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Autoimmune disorders

There are many medical conditions which fall under the category of autoimmune disorders. On this page, some such items are considered. Please keep in mind that these are not all certainly classified as autoimmune disorders. Those on this page may either be accepted as such, or merely suspected. At the same time, consider that in general, some autoimmune disorders can lead to paresthesia as a symptom -- however, it is possible that some may not do so, and even some mentioned on this page may potentially not cause such tingling and numbness.

Ankylosing spondylitis

This condition, which we will call AS for short, is a chronic type of inflammatory arthritis. In general, men are more widely affected by this medical condition, as there are roughly three men with it per every woman that has it. Also, AS is typically more painful for males who have it. Commonly, those as young as 20 or as old as 40 are affected. Along with chronic pain, another frequent symptom is eye inflammation which also leads to other symptoms of its own.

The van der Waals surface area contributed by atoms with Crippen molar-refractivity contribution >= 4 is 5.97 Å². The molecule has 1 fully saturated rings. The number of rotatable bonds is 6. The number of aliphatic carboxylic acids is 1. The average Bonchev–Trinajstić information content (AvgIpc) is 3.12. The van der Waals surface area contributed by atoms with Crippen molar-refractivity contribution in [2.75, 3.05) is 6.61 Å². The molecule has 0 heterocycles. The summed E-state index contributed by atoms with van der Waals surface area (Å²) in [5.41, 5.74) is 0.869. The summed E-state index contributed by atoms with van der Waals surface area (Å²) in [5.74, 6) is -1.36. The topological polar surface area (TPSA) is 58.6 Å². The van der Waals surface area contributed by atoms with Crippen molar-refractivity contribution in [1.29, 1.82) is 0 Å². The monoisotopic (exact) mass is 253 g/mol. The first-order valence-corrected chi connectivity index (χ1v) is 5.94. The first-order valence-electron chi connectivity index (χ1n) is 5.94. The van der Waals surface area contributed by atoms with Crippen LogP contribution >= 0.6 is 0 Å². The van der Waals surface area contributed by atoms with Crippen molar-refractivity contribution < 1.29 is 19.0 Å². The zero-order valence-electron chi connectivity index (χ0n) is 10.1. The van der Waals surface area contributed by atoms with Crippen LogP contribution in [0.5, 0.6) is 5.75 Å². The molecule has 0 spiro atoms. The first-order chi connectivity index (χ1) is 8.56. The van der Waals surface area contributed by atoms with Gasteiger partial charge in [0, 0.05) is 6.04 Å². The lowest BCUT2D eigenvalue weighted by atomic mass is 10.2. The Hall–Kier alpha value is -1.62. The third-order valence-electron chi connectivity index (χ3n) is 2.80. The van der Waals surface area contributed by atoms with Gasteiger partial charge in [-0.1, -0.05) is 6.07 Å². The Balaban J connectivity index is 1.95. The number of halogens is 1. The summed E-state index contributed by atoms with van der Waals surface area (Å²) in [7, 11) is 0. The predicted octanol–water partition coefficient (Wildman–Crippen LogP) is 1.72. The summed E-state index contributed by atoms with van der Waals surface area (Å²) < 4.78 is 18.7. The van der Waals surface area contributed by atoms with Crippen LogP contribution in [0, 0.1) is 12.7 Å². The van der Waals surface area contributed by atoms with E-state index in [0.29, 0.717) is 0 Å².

Autoimmune hepatitis

When the immune system of a patient attacks the cells in his liver, this condition, shortened here as AH, can occur. It is rare, with an incidence of only 10 to 20 cases per million persons per year. Overall, it affects between 100 and 200 per million people. In contrast to ankylosing spondylitis, AH is more commonly experienced in women than in men. There are various sub-classifications of this disease. A number of methods may be used in combination in order to attempt to receive a diagnosis of AH.


This issue occurs in women and is thought to occur at one time or another in between 5 to 10 percent of the female population. In general, it is seen in those who are at a reproductive age. Quite frequently, but not in every case, pelvic pain is experienced. This can include issues such as painful cramping during menstruation known as dysmenorrhea, pain during urination known as dysuria, as well as other items. Many other additional symptoms can appear, including headaches, low blood sugar levels, chronic fatigue, fever, and more.

Read more details on paresthesia, or go straight to the list of some more potential causes.